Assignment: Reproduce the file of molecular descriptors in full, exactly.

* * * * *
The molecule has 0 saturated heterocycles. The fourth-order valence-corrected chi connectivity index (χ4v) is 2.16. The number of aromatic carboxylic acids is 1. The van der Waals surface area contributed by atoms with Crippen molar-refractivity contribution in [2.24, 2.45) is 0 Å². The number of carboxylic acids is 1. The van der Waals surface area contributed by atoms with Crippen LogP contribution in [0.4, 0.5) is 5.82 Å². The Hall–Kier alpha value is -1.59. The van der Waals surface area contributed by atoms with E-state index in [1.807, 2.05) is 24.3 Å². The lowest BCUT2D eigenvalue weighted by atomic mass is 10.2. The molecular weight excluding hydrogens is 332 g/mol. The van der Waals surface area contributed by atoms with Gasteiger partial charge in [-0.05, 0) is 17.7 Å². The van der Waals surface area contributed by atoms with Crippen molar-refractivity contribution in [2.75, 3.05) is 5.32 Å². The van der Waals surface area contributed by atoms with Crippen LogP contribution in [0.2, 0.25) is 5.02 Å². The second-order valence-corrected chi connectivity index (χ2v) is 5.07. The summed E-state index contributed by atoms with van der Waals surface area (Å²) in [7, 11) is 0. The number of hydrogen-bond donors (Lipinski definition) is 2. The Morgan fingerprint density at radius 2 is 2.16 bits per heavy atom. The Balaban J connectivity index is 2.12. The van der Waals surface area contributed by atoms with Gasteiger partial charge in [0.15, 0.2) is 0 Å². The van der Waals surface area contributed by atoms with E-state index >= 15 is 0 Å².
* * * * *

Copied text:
The molecule has 0 saturated heterocycles. The fourth-order valence-corrected chi connectivity index (χ4v) is 2.16. The number of aromatic carboxylic acids is 1. The van der Waals surface area contributed by atoms with Crippen molar-refractivity contribution in [2.24, 2.45) is 0 Å². The number of carboxylic acids is 1. The van der Waals surface area contributed by atoms with Crippen LogP contribution in [0.4, 0.5) is 5.82 Å². The Hall–Kier alpha value is -1.59. The van der Waals surface area contributed by atoms with E-state index in [1.807, 2.05) is 24.3 Å². The lowest BCUT2D eigenvalue weighted by atomic mass is 10.2. The molecular weight excluding hydrogens is 332 g/mol. The van der Waals surface area contributed by atoms with Gasteiger partial charge in [-0.05, 0) is 17.7 Å². The van der Waals surface area contributed by atoms with Crippen molar-refractivity contribution in [2.75, 3.05) is 5.32 Å². The van der Waals surface area contributed by atoms with Crippen LogP contribution in [0.2, 0.25) is 5.02 Å². The second-order valence-corrected chi connectivity index (χ2v) is 5.07. The summed E-state index contributed by atoms with van der Waals surface area (Å²) in [7, 11) is 0. The number of hydrogen-bond donors (Lipinski definition) is 2. The Morgan fingerprint density at radius 2 is 2.16 bits per heavy atom. The Balaban J connectivity index is 2.12. The van der Waals surface area contributed by atoms with Gasteiger partial charge in [0.15, 0.2) is 0 Å². The van der Waals surface area contributed by atoms with E-state index >= 15 is 0 Å².